Couponing’s benefits, beyond money saved, are the importantvirtues and skills you’ll learn (or refine) to become a successful couponer. Contrary to spectacular savingsseen on TV in the space of 15 minutes of super shopping, these skills arerequired before you enter the store. Simply couponing to get a “good deal” can lead to overspending and apantry full of ingredients – but no meals.
Patience is needed both in the store and with yourcoupons. Marketers want you toclip the Sunday coupons – and use them sooner than is most valuable to you. Experience will show you that couponsheld until the corresponding sale occurs will save you more money. You may score further savings with a“Catalina” instant rebate or free item. That’s patience at work; creating opportunity with your preparation – soyou score the best deal.
Proper Organization – Clip your coupons and organize them ina manner which is ready to go with you – where you’ll find them when you needthem. Maintained organization meansless work and more value from the time you’ve spent on preparation. Most couponers do not remain with theirinitial organization methods, so choose one and be ready to revise as your couponingincreases.
Individualenvelopes for each store (with your meal plan and/or shopping list written onthe outside)
An index/recipe/shoe box containing separated coupons (inenvelopes or other sorts of dividers)
Purse-size coupon file; for longevity, choose plasticfiles. File coupons by commongrocery categories, alphabetically by brand name, or in order of your mostshopped grocery store – it’s your choice.
Coupon Binder; transform a zipper-closure, 3-ring binderinto an ergonomic couponing tool. Utilize 3-ring folders and page protector sleeves to hold couponpolicies, weekly ads, etc. Pocketsare handy for calculators, scissors, pens, envelopes, etc. Many money-saving couponer websiteshave photos and narrative instructions on how they organize coupons.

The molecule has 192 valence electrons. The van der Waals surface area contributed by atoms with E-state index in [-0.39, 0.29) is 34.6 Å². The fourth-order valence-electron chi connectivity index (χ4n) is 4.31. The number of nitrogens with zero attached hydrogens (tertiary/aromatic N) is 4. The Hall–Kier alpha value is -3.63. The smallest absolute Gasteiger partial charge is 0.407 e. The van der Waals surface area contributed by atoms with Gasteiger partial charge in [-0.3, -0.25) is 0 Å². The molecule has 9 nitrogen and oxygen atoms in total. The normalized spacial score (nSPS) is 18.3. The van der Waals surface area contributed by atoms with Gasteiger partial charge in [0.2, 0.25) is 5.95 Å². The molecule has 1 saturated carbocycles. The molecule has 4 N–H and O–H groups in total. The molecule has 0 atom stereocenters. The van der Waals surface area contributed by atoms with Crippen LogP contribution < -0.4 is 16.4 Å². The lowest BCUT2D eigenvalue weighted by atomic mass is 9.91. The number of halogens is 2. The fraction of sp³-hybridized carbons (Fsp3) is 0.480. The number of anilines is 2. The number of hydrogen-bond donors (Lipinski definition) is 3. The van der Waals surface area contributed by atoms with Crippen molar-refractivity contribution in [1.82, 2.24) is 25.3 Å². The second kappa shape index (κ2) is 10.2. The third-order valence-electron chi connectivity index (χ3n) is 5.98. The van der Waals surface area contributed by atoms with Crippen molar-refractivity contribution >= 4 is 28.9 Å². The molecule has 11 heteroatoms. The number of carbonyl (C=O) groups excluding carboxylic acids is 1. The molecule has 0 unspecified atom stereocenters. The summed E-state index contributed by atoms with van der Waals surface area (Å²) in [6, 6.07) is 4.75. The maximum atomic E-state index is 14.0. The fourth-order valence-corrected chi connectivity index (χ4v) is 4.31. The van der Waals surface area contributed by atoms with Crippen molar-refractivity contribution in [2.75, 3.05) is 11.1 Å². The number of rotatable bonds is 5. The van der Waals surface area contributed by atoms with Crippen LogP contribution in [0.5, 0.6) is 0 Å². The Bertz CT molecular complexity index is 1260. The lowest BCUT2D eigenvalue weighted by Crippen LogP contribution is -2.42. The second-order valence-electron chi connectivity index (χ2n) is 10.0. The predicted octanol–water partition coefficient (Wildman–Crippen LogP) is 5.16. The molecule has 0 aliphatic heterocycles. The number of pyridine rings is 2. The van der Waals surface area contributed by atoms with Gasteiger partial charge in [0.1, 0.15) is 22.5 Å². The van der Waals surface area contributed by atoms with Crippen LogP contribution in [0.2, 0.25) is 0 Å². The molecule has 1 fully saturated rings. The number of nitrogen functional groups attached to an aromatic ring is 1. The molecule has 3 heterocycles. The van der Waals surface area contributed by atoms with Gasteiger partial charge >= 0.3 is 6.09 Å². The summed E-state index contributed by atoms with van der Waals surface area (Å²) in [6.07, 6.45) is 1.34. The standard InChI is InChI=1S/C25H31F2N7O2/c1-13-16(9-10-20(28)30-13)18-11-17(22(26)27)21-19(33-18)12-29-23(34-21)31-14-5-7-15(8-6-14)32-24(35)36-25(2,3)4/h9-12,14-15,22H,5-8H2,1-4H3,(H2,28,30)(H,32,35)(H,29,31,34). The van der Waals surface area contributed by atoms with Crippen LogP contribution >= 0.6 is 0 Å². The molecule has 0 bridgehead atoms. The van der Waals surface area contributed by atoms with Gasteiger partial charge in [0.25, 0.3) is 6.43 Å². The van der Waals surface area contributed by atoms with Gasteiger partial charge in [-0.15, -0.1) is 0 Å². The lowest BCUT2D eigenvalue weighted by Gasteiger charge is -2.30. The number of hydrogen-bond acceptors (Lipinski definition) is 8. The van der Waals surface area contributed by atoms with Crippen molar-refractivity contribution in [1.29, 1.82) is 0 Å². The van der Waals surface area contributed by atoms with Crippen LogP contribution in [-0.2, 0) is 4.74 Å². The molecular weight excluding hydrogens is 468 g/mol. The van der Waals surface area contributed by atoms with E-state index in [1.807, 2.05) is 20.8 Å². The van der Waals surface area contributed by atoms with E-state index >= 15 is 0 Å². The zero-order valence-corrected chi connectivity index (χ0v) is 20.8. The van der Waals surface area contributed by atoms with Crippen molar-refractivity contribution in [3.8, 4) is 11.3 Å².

“The Couponizer”; A ready-to-use tool that is also designed with some customfeatures. This visual organizerincludes pockets for receipts, grocery list, and savings tracker. Its design is a combination between acoupon file and a coupon binder. You can use the included categories or using mailing labels, change thegroupings for what you buy most often.
As space allows, add files, pages or pockets for “RAOCK’s”(Random Acts of Coupon Kindesses), coupons you’ve found along the way but haveyet to file, “CheckOut Goodies”, and “Checkout Stack” – and, perhaps a file orpocket for each individual store on your route.
Coupon Insert Files: As you spread the word you’re couponing, you’ll collect more insertsthan you may clip from. To utilizeonline coupon databases, you’ll want to organize your insertschronologically. An accordionfile, filing cabinet drawer or large shoebox works well. Write the distribution date of theinsert in permanent marker on the front cover – as covers can be similar withina month’s time. The date is foundon the spine of the insert. Wherethe coupon insert came from is also on the spine, and helpful information ifyou want to seek out more of that particular insert.
Other Useful Tools:
From the same websites which you printed shopping lists, youcan also find “pantry” or “freezer” inventories. At-a-glance you can see what you have to plan meals with,and what perhaps needs to be added to your shopping list. Once you find an inventory sheetthat you like, expand your forms to include gift-closet lists and other placesin your life where important items come and go from. Use of what you have on hand, (that you already spent your money on) saves you time, money and energy over buyingit again at a higher price. “One-item” trips to the store or last minute holiday buying blitzes weknow, can be very damaging to our savings goals.
“Good Meals, Better Deals” is our next discussion, as wetalk about how to make great meals out of our shopping trips. Please share your organization ideas –and stay tuned for July’s series as we continue to share money-saving skills.